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Publication numberUS6730972 B2
Publication typeGrant
Application numberUS 10/352,639
Publication dateMay 4, 2004
Filing dateJan 28, 2003
Priority dateMay 31, 2002
Fee statusPaid
Also published asUS6548313, US20040016928
Publication number10352639, 352639, US 6730972 B2, US 6730972B2, US-B2-6730972, US6730972 B2, US6730972B2
InventorsKramadhati V. Ravi, Eric C. Hannah
Original AssigneeIntel Corporation
Export CitationBiBTeX, EndNote, RefMan
External Links: USPTO, USPTO Assignment, Espacenet
Amorphous carbon insulation and carbon nanotube wires
US 6730972 B2
Abstract
An apparatus includes a carbon nanotube coupled with a first device and a second device of an integrated circuit, wherein electrons can flow between the first device and the second device along the carbon nanotube. Doped amorphous carbon is deposited on the integrated circuit structure. The doped amorphous carbon is planarizing and patterned to form a trench. Carbon based precursor material is deposited in the trench. The carbon based precursor material is converted into the carbon nanotube, wherein the carbon nanotube connects the first device with the second device.
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Claims(15)
What is claimed is:
1. An apparatus comprising:
a carbon nanotube;
a first device coupled with the carbon nanotube; and
a second device coupled with the carbon nanotube, wherein electrons can flow between the first device and the second device along the carbon nanotube.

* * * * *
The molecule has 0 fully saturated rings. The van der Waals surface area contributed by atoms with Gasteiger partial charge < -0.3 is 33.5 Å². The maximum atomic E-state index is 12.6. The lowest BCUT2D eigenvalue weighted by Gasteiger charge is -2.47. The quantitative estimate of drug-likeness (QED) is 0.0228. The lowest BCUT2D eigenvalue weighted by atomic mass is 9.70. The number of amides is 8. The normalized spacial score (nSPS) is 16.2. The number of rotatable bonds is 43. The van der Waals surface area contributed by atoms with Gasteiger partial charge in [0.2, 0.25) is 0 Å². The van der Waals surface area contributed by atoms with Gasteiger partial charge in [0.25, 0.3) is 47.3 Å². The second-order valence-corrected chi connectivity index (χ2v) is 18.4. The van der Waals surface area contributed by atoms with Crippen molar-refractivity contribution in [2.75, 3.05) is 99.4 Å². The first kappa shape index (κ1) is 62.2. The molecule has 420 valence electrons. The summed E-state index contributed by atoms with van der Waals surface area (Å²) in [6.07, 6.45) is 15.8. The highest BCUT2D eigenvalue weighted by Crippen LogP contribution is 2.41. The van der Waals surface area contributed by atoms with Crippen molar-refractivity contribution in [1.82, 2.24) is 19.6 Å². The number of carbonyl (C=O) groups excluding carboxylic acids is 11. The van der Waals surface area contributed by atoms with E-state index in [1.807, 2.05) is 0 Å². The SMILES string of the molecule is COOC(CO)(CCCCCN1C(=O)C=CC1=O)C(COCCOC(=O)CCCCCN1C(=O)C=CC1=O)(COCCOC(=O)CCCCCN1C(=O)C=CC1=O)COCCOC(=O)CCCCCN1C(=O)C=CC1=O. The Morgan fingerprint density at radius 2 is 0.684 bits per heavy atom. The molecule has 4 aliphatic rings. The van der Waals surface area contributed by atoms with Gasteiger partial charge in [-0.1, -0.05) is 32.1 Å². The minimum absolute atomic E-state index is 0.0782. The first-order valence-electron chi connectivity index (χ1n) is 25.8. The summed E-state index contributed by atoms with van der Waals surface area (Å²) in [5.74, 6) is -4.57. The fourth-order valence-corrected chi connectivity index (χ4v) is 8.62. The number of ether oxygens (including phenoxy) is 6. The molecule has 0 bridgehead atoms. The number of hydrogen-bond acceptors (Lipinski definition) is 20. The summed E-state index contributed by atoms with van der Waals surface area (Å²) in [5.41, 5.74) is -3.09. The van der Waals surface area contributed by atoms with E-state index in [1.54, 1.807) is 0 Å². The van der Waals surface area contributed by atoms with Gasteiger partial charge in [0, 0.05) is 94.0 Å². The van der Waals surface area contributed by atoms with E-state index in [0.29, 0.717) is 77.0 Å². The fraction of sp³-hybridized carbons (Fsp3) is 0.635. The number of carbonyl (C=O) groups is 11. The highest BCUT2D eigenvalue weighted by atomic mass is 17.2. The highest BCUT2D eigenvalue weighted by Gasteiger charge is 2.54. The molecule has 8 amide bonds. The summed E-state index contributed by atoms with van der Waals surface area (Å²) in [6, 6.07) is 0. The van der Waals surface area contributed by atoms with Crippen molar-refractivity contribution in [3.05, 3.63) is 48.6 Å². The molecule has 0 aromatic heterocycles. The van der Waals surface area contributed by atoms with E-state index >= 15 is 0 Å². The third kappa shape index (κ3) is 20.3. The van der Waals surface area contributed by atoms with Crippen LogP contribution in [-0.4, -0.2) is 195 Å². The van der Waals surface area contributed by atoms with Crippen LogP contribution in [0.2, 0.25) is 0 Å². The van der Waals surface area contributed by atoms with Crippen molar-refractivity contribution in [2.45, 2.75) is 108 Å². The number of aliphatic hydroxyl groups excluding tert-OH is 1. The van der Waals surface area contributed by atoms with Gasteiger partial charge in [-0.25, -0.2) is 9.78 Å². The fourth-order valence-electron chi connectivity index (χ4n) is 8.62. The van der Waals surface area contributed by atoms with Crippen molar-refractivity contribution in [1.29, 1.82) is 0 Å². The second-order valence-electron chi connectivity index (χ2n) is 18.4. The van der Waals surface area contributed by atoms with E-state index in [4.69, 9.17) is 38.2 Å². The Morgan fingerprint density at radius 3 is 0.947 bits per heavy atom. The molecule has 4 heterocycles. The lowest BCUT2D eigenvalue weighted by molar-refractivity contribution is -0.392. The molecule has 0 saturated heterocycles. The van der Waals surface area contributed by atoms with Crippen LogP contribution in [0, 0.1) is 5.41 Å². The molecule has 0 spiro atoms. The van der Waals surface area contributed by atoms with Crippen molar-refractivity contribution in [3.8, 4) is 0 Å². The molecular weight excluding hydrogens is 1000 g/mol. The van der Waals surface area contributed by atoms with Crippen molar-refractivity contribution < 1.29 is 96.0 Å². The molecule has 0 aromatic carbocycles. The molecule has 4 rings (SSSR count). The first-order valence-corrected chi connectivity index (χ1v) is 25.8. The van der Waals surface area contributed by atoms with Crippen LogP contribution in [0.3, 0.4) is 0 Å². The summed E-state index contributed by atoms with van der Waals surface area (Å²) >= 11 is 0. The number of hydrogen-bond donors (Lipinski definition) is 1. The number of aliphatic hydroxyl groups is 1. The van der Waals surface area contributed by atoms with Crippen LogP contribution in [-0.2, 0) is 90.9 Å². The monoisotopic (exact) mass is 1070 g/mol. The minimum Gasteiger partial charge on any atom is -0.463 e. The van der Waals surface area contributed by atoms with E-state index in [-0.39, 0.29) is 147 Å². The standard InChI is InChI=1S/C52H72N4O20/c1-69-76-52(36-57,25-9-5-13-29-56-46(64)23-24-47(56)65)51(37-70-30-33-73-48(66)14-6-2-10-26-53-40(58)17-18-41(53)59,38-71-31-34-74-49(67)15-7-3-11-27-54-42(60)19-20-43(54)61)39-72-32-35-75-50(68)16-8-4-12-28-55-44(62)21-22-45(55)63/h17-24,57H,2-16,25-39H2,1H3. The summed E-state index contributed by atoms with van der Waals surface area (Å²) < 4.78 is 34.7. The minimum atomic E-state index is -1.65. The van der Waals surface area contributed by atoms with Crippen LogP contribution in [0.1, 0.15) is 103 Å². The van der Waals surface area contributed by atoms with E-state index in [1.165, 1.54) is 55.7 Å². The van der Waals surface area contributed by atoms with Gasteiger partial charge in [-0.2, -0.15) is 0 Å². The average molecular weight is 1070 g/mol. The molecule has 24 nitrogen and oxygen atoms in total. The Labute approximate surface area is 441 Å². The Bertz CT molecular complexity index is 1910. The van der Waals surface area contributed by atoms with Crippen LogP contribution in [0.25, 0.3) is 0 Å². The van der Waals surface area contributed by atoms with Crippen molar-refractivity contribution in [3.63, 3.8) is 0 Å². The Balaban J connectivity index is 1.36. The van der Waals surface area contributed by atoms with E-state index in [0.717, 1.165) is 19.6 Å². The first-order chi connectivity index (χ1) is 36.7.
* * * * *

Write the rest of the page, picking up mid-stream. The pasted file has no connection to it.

2. The apparatus of claim 1, further comprising an ohmic contact between the carbon nanotube and the first device.
3. The apparatus of claim 2, wherein the ohmic contact is tungsten.
4. The apparatus of claim 1, wherein the first device is selected from the group consisting of a resistor, a transistor, a capacitor, and an inductor.
5. The apparatus of claim 1, wherein the second device is selected from the group consisting of a resistor, a transistor, a capacitor, and an inductor.
6. An apparatus comprising:
an amorphous carbon dielectric; and
a first carbon nanotube disposed proximate to the amorphous carbon dielectric wherein the amorphous carbon dielectric provides electrical insulation of the first carbon nanotube.
7. The apparatus of claim 6, further comprising:
a second carbon nanotube, wherein the amorphous carbon dielectric is disposed between the first carbon nanotube and the second carbon nanotube.
8. The apparatus of claim 7, wherein the second carbon nanotube is not co-planar with the first carbon nanotube.
9. The apparatus of claim 8, wherein the first carbon nanotube and the second carbon nanotube are in electrical contact.
10. An apparatus comprising:
an amorphous carbon dielectric layer having a pattern therein, wherein the amorphous carbon dielectric layer is disposed on an integrated circuit structure; and
a carbon nanotube disposed in the pattern, wherein the carbon nanotube connects a first device and a second device of the integrated circuit structure and the amorphous carbon dielectric layer insulates the carbon nanotube.
11. The apparatus of claim 10, wherein the first device is selected from the group consisting of a transistor, a capacitor, and an inductor.
12. The apparatus of claim 10, wherein the second device is selected from the group consisting of a transistor, a capacitor, and an inductor.